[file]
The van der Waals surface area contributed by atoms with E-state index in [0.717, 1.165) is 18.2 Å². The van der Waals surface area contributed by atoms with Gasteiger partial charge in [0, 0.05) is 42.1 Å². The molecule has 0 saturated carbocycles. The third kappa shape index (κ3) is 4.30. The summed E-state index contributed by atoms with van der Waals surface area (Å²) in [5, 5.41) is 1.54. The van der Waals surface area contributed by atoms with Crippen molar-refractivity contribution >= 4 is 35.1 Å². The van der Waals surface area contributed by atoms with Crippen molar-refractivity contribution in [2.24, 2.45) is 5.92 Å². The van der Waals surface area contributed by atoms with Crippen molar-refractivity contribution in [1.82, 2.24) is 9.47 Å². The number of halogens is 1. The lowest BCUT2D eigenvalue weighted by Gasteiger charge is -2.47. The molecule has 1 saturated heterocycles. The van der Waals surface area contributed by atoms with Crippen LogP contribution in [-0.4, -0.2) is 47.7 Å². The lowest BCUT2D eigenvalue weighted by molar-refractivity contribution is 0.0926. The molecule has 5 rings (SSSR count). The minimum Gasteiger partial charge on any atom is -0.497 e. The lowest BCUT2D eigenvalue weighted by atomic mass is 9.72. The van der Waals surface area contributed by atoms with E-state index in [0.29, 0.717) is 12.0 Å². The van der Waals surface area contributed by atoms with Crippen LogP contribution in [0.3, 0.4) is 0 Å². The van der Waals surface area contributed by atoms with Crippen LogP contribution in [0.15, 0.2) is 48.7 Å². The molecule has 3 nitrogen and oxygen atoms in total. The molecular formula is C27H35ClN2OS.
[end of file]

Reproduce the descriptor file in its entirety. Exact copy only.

The van der Waals surface area contributed by atoms with E-state index in [0.717, 1.165) is 18.2 Å². The van der Waals surface area contributed by atoms with Gasteiger partial charge in [0, 0.05) is 42.1 Å². The molecule has 0 saturated carbocycles. The third kappa shape index (κ3) is 4.30. The summed E-state index contributed by atoms with van der Waals surface area (Å²) in [5, 5.41) is 1.54. The van der Waals surface area contributed by atoms with Crippen molar-refractivity contribution >= 4 is 35.1 Å². The van der Waals surface area contributed by atoms with Crippen molar-refractivity contribution in [2.24, 2.45) is 5.92 Å². The van der Waals surface area contributed by atoms with Crippen molar-refractivity contribution in [1.82, 2.24) is 9.47 Å². The number of halogens is 1. The lowest BCUT2D eigenvalue weighted by Gasteiger charge is -2.47. The molecule has 1 saturated heterocycles. The van der Waals surface area contributed by atoms with Crippen LogP contribution in [-0.4, -0.2) is 47.7 Å². The lowest BCUT2D eigenvalue weighted by molar-refractivity contribution is 0.0926. The molecule has 5 rings (SSSR count). The minimum Gasteiger partial charge on any atom is -0.497 e. The lowest BCUT2D eigenvalue weighted by atomic mass is 9.72. The van der Waals surface area contributed by atoms with E-state index in [0.29, 0.717) is 12.0 Å². The van der Waals surface area contributed by atoms with Crippen LogP contribution in [0.3, 0.4) is 0 Å². The van der Waals surface area contributed by atoms with Crippen LogP contribution in [0.15, 0.2) is 48.7 Å². The molecule has 3 nitrogen and oxygen atoms in total. The molecular formula is C27H35ClN2OS.